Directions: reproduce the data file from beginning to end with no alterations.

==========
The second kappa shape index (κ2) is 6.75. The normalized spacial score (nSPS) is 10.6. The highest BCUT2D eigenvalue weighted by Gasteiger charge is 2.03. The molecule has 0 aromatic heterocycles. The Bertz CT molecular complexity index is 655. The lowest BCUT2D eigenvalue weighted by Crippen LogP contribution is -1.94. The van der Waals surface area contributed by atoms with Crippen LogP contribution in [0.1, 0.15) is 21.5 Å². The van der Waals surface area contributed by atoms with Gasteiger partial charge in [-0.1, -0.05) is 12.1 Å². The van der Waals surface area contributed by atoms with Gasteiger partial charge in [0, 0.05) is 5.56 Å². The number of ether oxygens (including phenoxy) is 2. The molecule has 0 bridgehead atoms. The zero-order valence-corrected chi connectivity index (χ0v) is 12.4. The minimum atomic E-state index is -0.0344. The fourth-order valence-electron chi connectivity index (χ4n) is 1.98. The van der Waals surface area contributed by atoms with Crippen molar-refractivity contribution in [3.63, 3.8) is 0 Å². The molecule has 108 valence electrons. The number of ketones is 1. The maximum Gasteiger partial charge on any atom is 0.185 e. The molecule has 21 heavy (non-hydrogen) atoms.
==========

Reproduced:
The second kappa shape index (κ2) is 6.75. The normalized spacial score (nSPS) is 10.6. The highest BCUT2D eigenvalue weighted by Gasteiger charge is 2.03. The molecule has 0 aromatic heterocycles. The Bertz CT molecular complexity index is 655. The lowest BCUT2D eigenvalue weighted by Crippen LogP contribution is -1.94. The van der Waals surface area contributed by atoms with Crippen LogP contribution in [0.1, 0.15) is 21.5 Å². The van der Waals surface area contributed by atoms with Gasteiger partial charge in [-0.1, -0.05) is 12.1 Å². The van der Waals surface area contributed by atoms with Gasteiger partial charge in [0, 0.05) is 5.56 Å². The number of ether oxygens (including phenoxy) is 2. The molecule has 0 bridgehead atoms. The zero-order valence-corrected chi connectivity index (χ0v) is 12.4. The minimum atomic E-state index is -0.0344. The fourth-order valence-electron chi connectivity index (χ4n) is 1.98. The van der Waals surface area contributed by atoms with Crippen molar-refractivity contribution in [3.63, 3.8) is 0 Å². The molecule has 108 valence electrons. The number of ketones is 1. The maximum Gasteiger partial charge on any atom is 0.185 e. The molecule has 21 heavy (non-hydrogen) atoms.